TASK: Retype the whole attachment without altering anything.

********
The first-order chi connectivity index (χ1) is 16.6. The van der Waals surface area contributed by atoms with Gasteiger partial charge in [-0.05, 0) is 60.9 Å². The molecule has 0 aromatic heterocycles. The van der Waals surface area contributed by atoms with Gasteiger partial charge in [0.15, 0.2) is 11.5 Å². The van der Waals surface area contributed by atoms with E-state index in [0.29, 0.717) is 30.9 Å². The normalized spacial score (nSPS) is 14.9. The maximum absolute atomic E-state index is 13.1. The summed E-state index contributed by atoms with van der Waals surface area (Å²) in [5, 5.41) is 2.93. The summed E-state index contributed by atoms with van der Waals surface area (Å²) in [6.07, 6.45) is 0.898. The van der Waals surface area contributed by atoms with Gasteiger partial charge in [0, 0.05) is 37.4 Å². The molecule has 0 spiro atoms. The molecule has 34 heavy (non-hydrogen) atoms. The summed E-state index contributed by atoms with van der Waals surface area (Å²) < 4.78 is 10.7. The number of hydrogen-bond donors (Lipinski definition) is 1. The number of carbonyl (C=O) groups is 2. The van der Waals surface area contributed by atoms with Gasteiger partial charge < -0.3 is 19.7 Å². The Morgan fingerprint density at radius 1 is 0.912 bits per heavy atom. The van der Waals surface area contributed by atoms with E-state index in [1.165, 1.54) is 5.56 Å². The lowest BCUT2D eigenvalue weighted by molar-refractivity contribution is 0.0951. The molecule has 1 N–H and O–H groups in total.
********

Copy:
The first-order chi connectivity index (χ1) is 16.6. The van der Waals surface area contributed by atoms with Gasteiger partial charge in [-0.05, 0) is 60.9 Å². The molecule has 0 aromatic heterocycles. The van der Waals surface area contributed by atoms with Gasteiger partial charge in [0.15, 0.2) is 11.5 Å². The van der Waals surface area contributed by atoms with E-state index in [0.29, 0.717) is 30.9 Å². The normalized spacial score (nSPS) is 14.9. The maximum absolute atomic E-state index is 13.1. The summed E-state index contributed by atoms with van der Waals surface area (Å²) in [5, 5.41) is 2.93. The summed E-state index contributed by atoms with van der Waals surface area (Å²) in [6.07, 6.45) is 0.898. The van der Waals surface area contributed by atoms with Gasteiger partial charge in [0, 0.05) is 37.4 Å². The molecule has 0 spiro atoms. The molecule has 34 heavy (non-hydrogen) atoms. The summed E-state index contributed by atoms with van der Waals surface area (Å²) < 4.78 is 10.7. The number of hydrogen-bond donors (Lipinski definition) is 1. The number of carbonyl (C=O) groups is 2. The van der Waals surface area contributed by atoms with Gasteiger partial charge < -0.3 is 19.7 Å². The Morgan fingerprint density at radius 1 is 0.912 bits per heavy atom. The van der Waals surface area contributed by atoms with E-state index in [1.165, 1.54) is 5.56 Å². The lowest BCUT2D eigenvalue weighted by molar-refractivity contribution is 0.0951. The molecule has 1 N–H and O–H groups in total.